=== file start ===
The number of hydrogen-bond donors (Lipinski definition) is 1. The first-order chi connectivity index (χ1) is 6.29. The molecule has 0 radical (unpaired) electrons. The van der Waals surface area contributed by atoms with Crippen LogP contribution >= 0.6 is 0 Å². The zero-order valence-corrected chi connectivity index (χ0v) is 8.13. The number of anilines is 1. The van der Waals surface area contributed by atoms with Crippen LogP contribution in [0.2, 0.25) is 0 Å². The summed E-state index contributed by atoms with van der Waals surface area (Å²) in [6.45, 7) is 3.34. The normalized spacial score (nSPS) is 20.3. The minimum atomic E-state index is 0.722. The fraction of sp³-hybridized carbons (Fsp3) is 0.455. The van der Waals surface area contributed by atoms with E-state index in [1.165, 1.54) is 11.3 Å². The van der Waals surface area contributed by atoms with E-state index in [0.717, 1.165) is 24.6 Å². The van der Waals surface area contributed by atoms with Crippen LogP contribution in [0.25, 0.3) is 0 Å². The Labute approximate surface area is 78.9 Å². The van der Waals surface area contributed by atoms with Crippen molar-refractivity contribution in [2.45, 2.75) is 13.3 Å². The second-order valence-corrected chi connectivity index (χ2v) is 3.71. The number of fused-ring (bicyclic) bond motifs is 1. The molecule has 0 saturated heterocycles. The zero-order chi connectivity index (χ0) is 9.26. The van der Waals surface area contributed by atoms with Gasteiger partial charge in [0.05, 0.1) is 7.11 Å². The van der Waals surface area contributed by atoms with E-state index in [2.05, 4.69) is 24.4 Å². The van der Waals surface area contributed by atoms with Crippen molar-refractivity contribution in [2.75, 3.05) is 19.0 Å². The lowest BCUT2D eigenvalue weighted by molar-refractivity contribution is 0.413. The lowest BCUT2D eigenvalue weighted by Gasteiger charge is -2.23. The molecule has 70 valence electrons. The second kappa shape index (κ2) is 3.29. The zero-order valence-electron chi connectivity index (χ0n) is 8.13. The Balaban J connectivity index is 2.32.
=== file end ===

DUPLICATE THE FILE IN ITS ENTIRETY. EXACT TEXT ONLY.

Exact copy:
The number of hydrogen-bond donors (Lipinski definition) is 1. The first-order chi connectivity index (χ1) is 6.29. The molecule has 0 radical (unpaired) electrons. The van der Waals surface area contributed by atoms with Crippen LogP contribution >= 0.6 is 0 Å². The zero-order valence-corrected chi connectivity index (χ0v) is 8.13. The number of anilines is 1. The van der Waals surface area contributed by atoms with Crippen LogP contribution in [0.2, 0.25) is 0 Å². The summed E-state index contributed by atoms with van der Waals surface area (Å²) in [6.45, 7) is 3.34. The normalized spacial score (nSPS) is 20.3. The minimum atomic E-state index is 0.722. The fraction of sp³-hybridized carbons (Fsp3) is 0.455. The van der Waals surface area contributed by atoms with E-state index in [1.165, 1.54) is 11.3 Å². The van der Waals surface area contributed by atoms with E-state index in [0.717, 1.165) is 24.6 Å². The van der Waals surface area contributed by atoms with Crippen LogP contribution in [0.25, 0.3) is 0 Å². The Labute approximate surface area is 78.9 Å². The van der Waals surface area contributed by atoms with Crippen molar-refractivity contribution in [2.45, 2.75) is 13.3 Å². The second-order valence-corrected chi connectivity index (χ2v) is 3.71. The number of fused-ring (bicyclic) bond motifs is 1. The molecule has 0 saturated heterocycles. The zero-order chi connectivity index (χ0) is 9.26. The van der Waals surface area contributed by atoms with Gasteiger partial charge in [0.05, 0.1) is 7.11 Å². The van der Waals surface area contributed by atoms with E-state index in [2.05, 4.69) is 24.4 Å². The van der Waals surface area contributed by atoms with Crippen molar-refractivity contribution in [2.75, 3.05) is 19.0 Å². The lowest BCUT2D eigenvalue weighted by molar-refractivity contribution is 0.413. The lowest BCUT2D eigenvalue weighted by Gasteiger charge is -2.23. The molecule has 70 valence electrons. The second kappa shape index (κ2) is 3.29. The zero-order valence-electron chi connectivity index (χ0n) is 8.13. The Balaban J connectivity index is 2.32.